Field is one of the finest arenas for longbow shooting. By Alex Tyler
From the first day of my beginner’s archery course, I wanted to shoot longbow. This wasn’t based upon anything rational – I had never even held a bow before, let alone a longbow – but while the beginner’s recurve I’d been given was doing a reasonable job of getting the arrows towards the target, it certainly wasn’t thrilling me. I bought my first longbow and felt like I’d come home.
To try and distil why shooting a longbow is special is difficult. For me, there are three factors. firstly, I love the simplicity: you have just a piece of wood and a piece of string. There is nothing sticking out, nothing to adjust and nothing to come loose.
Then there is the experience of shooting – with just a leather grip rather than a shaped handle, my longbow can find its own place to sit best in my hand and its slimness belies the power it can produce. When I shoot, the sound of the string makes a musical note rather than the twang of a compound or the rasp of a crossbow.
The third thing is the hardest to pin down because it’s a feeling, a sense of rightness. Part of this may be the idea of continuing a proud tradition of English archery but there is also a fairness: I am taking on the challenge of the field course with a bow that is only a few steps from the trees around me. Again, this doesn’t have a particularly rational basis, because my bow is made of woods that don’t grow in England and the deer I shoot don’t belong to the monarch and are made of rubber.
I have read some books on archery and never understand the part where it says ‘become the arrow’ (think of the headaches!) What I do know is that if I try to shoot my longbow when angry, the simple set-up takes on my tension and I miss. To shoot well, I have to relax and become simple myself, meaning I always leave a course with a smile on my face.
Another joy of longbow archery is the combination of competition and camaraderie at field shoots. I have been competing against Carol Pearce for a number of years; as well as securing 19 National Field Archery Society championship wins, she runs Carol Archery, teaching people how to shoot longbows.
I asked her what makes a longbow special: “When I first started shooting, I had a flatbow and hated it. Then I got a Ron Palmer longbow, D-section and 40lb, it was the lightest bow in the woods. I didn’t have to lug things around and sit down after every target. I had that bow for years and, shooting 9/32 arrows, I could reach 180 yards. It was only after injury I had to replace it with a lighter bow. Often when starting, people think they need a heavy poundage bow and find they can’t pull it back fully. My current bow is only 28lb and I can reach every target.
“I train a lot of people coming to longbow from other styles and I make sure I start them from scratch, because a longbow is a different animal. You have people who are used to compound holding on for far too long when part of the joy of shooting longbow is the instinctive element.
You also get people snap-shooting and getting down when they miss; it’s still important to have a consistent anchor point. I also stress the need to use either a Mediterranean or Flemish loose; trying to shoot three-fingers under and stringwalking puts unusual stresses onto the limbs and risks damaging the bow.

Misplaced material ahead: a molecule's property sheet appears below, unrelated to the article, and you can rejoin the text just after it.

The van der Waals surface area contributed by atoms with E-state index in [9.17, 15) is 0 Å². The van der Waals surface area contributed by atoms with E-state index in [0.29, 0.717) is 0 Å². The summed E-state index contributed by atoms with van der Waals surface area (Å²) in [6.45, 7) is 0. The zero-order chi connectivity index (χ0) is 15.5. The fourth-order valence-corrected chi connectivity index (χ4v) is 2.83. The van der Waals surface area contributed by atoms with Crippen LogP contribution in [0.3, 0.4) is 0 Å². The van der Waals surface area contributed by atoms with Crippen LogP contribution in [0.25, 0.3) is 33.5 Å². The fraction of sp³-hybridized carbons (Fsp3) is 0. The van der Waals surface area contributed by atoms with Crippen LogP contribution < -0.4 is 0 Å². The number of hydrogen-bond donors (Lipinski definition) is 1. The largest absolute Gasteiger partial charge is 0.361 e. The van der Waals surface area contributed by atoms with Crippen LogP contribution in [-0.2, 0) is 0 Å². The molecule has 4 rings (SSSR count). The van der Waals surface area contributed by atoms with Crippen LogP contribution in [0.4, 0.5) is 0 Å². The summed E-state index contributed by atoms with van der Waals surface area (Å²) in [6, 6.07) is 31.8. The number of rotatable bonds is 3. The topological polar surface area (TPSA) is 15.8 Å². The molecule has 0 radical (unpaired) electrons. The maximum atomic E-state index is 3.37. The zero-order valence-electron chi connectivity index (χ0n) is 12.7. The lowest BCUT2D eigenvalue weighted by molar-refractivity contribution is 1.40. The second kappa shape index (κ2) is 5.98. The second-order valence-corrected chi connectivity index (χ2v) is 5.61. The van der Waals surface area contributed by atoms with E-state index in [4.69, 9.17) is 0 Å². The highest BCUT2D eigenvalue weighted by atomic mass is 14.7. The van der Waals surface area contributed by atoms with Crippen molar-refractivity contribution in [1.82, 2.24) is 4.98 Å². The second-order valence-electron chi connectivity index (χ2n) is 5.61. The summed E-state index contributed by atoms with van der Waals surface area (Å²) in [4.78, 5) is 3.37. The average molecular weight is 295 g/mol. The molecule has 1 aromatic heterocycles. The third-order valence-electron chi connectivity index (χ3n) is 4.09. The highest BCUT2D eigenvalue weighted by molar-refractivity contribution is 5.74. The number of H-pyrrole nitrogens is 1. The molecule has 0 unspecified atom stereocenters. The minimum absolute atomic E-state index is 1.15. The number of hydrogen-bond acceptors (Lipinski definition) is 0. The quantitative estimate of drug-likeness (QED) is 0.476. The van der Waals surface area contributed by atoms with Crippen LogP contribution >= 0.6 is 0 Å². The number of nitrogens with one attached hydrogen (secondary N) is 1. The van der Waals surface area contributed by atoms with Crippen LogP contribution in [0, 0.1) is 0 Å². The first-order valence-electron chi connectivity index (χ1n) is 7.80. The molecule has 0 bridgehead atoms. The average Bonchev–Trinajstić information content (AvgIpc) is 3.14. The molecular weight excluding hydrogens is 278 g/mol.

“One of the things that can really mess up a bow is when you string it. You should never use the step-through method as it has the potential to twist the limbs out of true. A bow stringer, another piece of string, makes the process simpler and safer. Everything should be done smoothly, from stringing to shooting: longbows don’t like being yanked. And one absolute no-no: don’t let anyone else draw your bow. If someone has a longer draw than yours, this could break the bow or damage it permanently.”
Call Carol Archery on 01932 865181 or visit: carolarchery.com
All my bows have been made by Pip Bickerstaffe of Bickerstaffe Bows, so I asked him what he recommends to keep bows in peak condition.
“A bow is made of natural wood,” he said. “If you don’t treat it with respect, it will end up as firewood.
“The process starts before you shoot a bow for the first time. The bow needs to be part drawn and relaxed a number of times, gradually increasing the draw length to warm the wood internally. This process of warming up the bow needs to be repeated each time you take the bow out, otherwise the wood becomes stiff and brittle. A number of things can increase the risk of breakage, including shooting a longbow when the weather is cold. If it’s below 5ºC, I wouldn’t shoot because the temperature reduces the wood’s flexibility.
“Generally, longbows don’t need a lot of maintenance but benefit from being kept dry and the strings waxed on a regular basis. Inspecting the bow after each shoot for any cracks to varnish or damage to the horn nocks can help to spot potential breakages before they occur. If you wax the bow regularly with a beeswax-based furniture polish, this will put a film of wax on the bow preventing water from penetrating past the varnish. If you wax the bow once a week it can do no harm but the bow will be protected in wet weather.”
“There is no automatic lifespan for a longbow but, over time, the wood can develop a ‘set’, which will not lessen its power but will make it more consistent to shoot. When looked after, a bow can shoot well for decades, though, like any spring, may get a little softer over time.”
Contact Bickerstaffe Bows on 01509 673863 or visit: bickerstaffebows.co.uk